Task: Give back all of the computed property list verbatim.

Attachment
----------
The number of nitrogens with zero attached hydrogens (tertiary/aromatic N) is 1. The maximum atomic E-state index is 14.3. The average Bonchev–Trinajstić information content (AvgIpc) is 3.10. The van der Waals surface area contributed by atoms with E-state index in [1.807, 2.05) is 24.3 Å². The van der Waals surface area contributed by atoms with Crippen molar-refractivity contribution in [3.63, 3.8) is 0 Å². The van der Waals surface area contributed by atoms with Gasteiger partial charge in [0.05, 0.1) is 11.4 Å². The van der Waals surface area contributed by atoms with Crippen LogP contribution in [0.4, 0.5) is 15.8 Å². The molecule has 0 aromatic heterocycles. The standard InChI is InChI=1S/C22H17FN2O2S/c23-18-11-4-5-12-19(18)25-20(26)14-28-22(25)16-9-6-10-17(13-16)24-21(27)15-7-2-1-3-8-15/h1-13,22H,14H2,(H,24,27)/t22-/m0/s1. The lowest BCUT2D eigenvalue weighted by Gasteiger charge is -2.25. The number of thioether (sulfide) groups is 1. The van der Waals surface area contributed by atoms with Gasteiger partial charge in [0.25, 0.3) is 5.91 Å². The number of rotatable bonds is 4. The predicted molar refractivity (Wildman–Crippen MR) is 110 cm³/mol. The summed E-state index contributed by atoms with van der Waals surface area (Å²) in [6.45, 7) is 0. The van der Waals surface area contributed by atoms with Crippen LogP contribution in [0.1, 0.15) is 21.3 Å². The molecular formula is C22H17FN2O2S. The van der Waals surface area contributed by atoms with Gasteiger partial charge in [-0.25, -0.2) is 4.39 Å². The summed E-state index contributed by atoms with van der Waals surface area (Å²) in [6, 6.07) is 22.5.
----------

The number of nitrogens with zero attached hydrogens (tertiary/aromatic N) is 1. The maximum atomic E-state index is 14.3. The average Bonchev–Trinajstić information content (AvgIpc) is 3.10. The van der Waals surface area contributed by atoms with E-state index in [1.807, 2.05) is 24.3 Å². The van der Waals surface area contributed by atoms with Crippen molar-refractivity contribution in [3.63, 3.8) is 0 Å². The van der Waals surface area contributed by atoms with Gasteiger partial charge in [0.05, 0.1) is 11.4 Å². The van der Waals surface area contributed by atoms with Crippen LogP contribution in [0.4, 0.5) is 15.8 Å². The molecule has 0 aromatic heterocycles. The standard InChI is InChI=1S/C22H17FN2O2S/c23-18-11-4-5-12-19(18)25-20(26)14-28-22(25)16-9-6-10-17(13-16)24-21(27)15-7-2-1-3-8-15/h1-13,22H,14H2,(H,24,27)/t22-/m0/s1. The lowest BCUT2D eigenvalue weighted by Gasteiger charge is -2.25. The number of thioether (sulfide) groups is 1. The van der Waals surface area contributed by atoms with Gasteiger partial charge in [0.25, 0.3) is 5.91 Å². The number of rotatable bonds is 4. The predicted molar refractivity (Wildman–Crippen MR) is 110 cm³/mol. The summed E-state index contributed by atoms with van der Waals surface area (Å²) in [6.45, 7) is 0. The van der Waals surface area contributed by atoms with Crippen LogP contribution in [0.1, 0.15) is 21.3 Å². The molecular formula is C22H17FN2O2S. The van der Waals surface area contributed by atoms with Gasteiger partial charge in [-0.25, -0.2) is 4.39 Å². The summed E-state index contributed by atoms with van der Waals surface area (Å²) in [6, 6.07) is 22.5.